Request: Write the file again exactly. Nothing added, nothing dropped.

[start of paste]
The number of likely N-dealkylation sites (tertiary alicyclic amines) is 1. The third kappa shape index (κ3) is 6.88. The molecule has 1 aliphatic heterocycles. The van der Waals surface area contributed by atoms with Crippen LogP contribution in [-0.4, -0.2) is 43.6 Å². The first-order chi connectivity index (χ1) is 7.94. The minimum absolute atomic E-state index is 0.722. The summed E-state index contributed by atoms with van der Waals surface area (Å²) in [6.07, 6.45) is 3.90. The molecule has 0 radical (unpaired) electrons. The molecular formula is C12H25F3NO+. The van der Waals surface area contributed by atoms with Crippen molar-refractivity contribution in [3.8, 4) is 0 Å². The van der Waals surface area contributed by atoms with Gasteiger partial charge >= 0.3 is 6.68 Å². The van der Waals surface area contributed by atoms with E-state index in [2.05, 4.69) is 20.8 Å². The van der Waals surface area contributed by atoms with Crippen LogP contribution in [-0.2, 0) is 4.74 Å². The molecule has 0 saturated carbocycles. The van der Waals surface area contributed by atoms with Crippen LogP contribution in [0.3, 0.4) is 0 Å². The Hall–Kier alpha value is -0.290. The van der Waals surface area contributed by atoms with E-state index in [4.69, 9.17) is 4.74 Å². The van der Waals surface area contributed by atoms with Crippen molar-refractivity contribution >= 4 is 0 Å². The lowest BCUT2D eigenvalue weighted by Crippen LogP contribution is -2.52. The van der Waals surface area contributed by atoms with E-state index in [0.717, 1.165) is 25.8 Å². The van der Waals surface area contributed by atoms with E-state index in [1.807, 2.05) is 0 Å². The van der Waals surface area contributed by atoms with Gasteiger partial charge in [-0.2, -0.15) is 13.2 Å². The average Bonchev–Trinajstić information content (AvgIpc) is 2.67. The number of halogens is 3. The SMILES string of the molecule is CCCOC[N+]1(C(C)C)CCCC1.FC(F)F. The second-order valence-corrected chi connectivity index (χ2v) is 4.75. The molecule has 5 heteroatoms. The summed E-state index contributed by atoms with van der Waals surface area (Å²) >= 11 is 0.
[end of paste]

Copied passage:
The number of likely N-dealkylation sites (tertiary alicyclic amines) is 1. The third kappa shape index (κ3) is 6.88. The molecule has 1 aliphatic heterocycles. The van der Waals surface area contributed by atoms with Crippen LogP contribution in [-0.4, -0.2) is 43.6 Å². The first-order chi connectivity index (χ1) is 7.94. The minimum absolute atomic E-state index is 0.722. The summed E-state index contributed by atoms with van der Waals surface area (Å²) in [6.07, 6.45) is 3.90. The molecule has 0 radical (unpaired) electrons. The molecular formula is C12H25F3NO+. The van der Waals surface area contributed by atoms with Crippen molar-refractivity contribution in [3.8, 4) is 0 Å². The van der Waals surface area contributed by atoms with Gasteiger partial charge >= 0.3 is 6.68 Å². The van der Waals surface area contributed by atoms with E-state index in [2.05, 4.69) is 20.8 Å². The van der Waals surface area contributed by atoms with Crippen LogP contribution in [-0.2, 0) is 4.74 Å². The molecule has 0 saturated carbocycles. The van der Waals surface area contributed by atoms with Crippen LogP contribution in [0.3, 0.4) is 0 Å². The Hall–Kier alpha value is -0.290. The van der Waals surface area contributed by atoms with E-state index in [4.69, 9.17) is 4.74 Å². The van der Waals surface area contributed by atoms with Crippen molar-refractivity contribution >= 4 is 0 Å². The lowest BCUT2D eigenvalue weighted by Crippen LogP contribution is -2.52. The van der Waals surface area contributed by atoms with E-state index in [0.717, 1.165) is 25.8 Å². The van der Waals surface area contributed by atoms with E-state index in [1.807, 2.05) is 0 Å². The van der Waals surface area contributed by atoms with Gasteiger partial charge in [-0.2, -0.15) is 13.2 Å². The average Bonchev–Trinajstić information content (AvgIpc) is 2.67. The number of halogens is 3. The SMILES string of the molecule is CCCOC[N+]1(C(C)C)CCCC1.FC(F)F. The second-order valence-corrected chi connectivity index (χ2v) is 4.75. The molecule has 5 heteroatoms. The summed E-state index contributed by atoms with van der Waals surface area (Å²) >= 11 is 0.